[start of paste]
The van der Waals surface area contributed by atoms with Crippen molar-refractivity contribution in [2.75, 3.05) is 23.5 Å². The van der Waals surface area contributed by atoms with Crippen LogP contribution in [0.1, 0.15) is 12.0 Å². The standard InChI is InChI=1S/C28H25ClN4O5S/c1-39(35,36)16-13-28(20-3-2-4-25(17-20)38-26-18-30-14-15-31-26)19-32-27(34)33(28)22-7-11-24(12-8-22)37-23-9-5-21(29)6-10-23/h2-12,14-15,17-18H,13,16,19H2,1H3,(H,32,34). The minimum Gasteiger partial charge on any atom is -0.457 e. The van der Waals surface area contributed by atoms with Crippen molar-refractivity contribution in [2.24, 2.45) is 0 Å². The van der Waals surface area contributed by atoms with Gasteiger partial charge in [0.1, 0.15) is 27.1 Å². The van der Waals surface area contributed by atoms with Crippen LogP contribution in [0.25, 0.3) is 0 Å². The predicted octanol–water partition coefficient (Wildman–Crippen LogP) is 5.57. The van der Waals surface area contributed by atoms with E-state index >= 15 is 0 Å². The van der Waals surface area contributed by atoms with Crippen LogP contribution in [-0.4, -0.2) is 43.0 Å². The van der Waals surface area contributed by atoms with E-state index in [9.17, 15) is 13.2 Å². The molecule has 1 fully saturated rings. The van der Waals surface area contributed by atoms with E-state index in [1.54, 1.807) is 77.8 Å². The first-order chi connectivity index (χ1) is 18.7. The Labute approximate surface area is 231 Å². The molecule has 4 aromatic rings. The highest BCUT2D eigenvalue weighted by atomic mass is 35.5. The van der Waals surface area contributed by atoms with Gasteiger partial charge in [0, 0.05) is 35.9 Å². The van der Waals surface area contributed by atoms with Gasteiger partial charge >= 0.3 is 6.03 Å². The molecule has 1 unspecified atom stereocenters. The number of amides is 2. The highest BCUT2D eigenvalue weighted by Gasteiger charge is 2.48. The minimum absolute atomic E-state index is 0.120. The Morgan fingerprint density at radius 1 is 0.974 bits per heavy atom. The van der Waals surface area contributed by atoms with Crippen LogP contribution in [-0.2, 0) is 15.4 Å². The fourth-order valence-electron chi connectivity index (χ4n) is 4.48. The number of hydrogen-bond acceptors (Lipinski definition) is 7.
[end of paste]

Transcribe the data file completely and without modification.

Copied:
The van der Waals surface area contributed by atoms with Crippen molar-refractivity contribution in [2.75, 3.05) is 23.5 Å². The van der Waals surface area contributed by atoms with Crippen LogP contribution in [0.1, 0.15) is 12.0 Å². The standard InChI is InChI=1S/C28H25ClN4O5S/c1-39(35,36)16-13-28(20-3-2-4-25(17-20)38-26-18-30-14-15-31-26)19-32-27(34)33(28)22-7-11-24(12-8-22)37-23-9-5-21(29)6-10-23/h2-12,14-15,17-18H,13,16,19H2,1H3,(H,32,34). The minimum Gasteiger partial charge on any atom is -0.457 e. The van der Waals surface area contributed by atoms with Crippen molar-refractivity contribution in [2.24, 2.45) is 0 Å². The van der Waals surface area contributed by atoms with Gasteiger partial charge in [0.1, 0.15) is 27.1 Å². The van der Waals surface area contributed by atoms with Crippen LogP contribution in [0.25, 0.3) is 0 Å². The predicted octanol–water partition coefficient (Wildman–Crippen LogP) is 5.57. The van der Waals surface area contributed by atoms with E-state index >= 15 is 0 Å². The van der Waals surface area contributed by atoms with Crippen LogP contribution in [-0.4, -0.2) is 43.0 Å². The van der Waals surface area contributed by atoms with E-state index in [9.17, 15) is 13.2 Å². The molecule has 1 fully saturated rings. The van der Waals surface area contributed by atoms with E-state index in [1.54, 1.807) is 77.8 Å². The first-order chi connectivity index (χ1) is 18.7. The Labute approximate surface area is 231 Å². The molecule has 4 aromatic rings. The highest BCUT2D eigenvalue weighted by atomic mass is 35.5. The van der Waals surface area contributed by atoms with Gasteiger partial charge in [0, 0.05) is 35.9 Å². The van der Waals surface area contributed by atoms with Gasteiger partial charge >= 0.3 is 6.03 Å². The molecule has 1 unspecified atom stereocenters. The number of amides is 2. The highest BCUT2D eigenvalue weighted by Gasteiger charge is 2.48. The minimum absolute atomic E-state index is 0.120. The Morgan fingerprint density at radius 1 is 0.974 bits per heavy atom. The van der Waals surface area contributed by atoms with Crippen LogP contribution in [-0.2, 0) is 15.4 Å². The fourth-order valence-electron chi connectivity index (χ4n) is 4.48. The number of hydrogen-bond acceptors (Lipinski definition) is 7.